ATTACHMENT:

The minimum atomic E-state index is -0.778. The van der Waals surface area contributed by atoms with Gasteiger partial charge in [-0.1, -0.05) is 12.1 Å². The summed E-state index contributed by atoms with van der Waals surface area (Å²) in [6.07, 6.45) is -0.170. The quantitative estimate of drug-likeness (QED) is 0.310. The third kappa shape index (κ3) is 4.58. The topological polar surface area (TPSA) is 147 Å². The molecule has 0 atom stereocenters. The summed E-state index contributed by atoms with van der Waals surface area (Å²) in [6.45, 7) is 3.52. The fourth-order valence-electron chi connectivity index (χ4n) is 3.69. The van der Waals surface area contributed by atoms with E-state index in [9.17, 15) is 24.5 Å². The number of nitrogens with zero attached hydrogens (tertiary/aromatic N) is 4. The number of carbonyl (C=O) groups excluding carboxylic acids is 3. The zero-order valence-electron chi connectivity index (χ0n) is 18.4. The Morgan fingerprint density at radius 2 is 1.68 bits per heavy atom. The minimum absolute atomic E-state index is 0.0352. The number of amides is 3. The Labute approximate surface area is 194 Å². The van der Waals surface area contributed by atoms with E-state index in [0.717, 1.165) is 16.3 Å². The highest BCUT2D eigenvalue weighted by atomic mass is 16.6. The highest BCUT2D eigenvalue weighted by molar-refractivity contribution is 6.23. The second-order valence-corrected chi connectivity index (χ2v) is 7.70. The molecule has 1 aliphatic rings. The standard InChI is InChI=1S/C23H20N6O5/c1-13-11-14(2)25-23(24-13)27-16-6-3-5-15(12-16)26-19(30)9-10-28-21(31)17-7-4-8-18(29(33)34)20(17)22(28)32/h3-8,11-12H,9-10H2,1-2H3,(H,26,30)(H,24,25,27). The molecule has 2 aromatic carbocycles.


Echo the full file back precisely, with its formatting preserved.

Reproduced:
The minimum atomic E-state index is -0.778. The van der Waals surface area contributed by atoms with Gasteiger partial charge in [-0.1, -0.05) is 12.1 Å². The summed E-state index contributed by atoms with van der Waals surface area (Å²) in [6.07, 6.45) is -0.170. The quantitative estimate of drug-likeness (QED) is 0.310. The third kappa shape index (κ3) is 4.58. The topological polar surface area (TPSA) is 147 Å². The molecule has 0 atom stereocenters. The summed E-state index contributed by atoms with van der Waals surface area (Å²) in [6.45, 7) is 3.52. The fourth-order valence-electron chi connectivity index (χ4n) is 3.69. The van der Waals surface area contributed by atoms with E-state index in [9.17, 15) is 24.5 Å². The number of nitrogens with zero attached hydrogens (tertiary/aromatic N) is 4. The number of carbonyl (C=O) groups excluding carboxylic acids is 3. The zero-order valence-electron chi connectivity index (χ0n) is 18.4. The Morgan fingerprint density at radius 2 is 1.68 bits per heavy atom. The minimum absolute atomic E-state index is 0.0352. The number of amides is 3. The Labute approximate surface area is 194 Å². The van der Waals surface area contributed by atoms with E-state index in [0.717, 1.165) is 16.3 Å². The highest BCUT2D eigenvalue weighted by atomic mass is 16.6. The highest BCUT2D eigenvalue weighted by molar-refractivity contribution is 6.23. The second-order valence-corrected chi connectivity index (χ2v) is 7.70. The molecule has 1 aliphatic rings. The standard InChI is InChI=1S/C23H20N6O5/c1-13-11-14(2)25-23(24-13)27-16-6-3-5-15(12-16)26-19(30)9-10-28-21(31)17-7-4-8-18(29(33)34)20(17)22(28)32/h3-8,11-12H,9-10H2,1-2H3,(H,26,30)(H,24,25,27). The molecule has 2 aromatic carbocycles.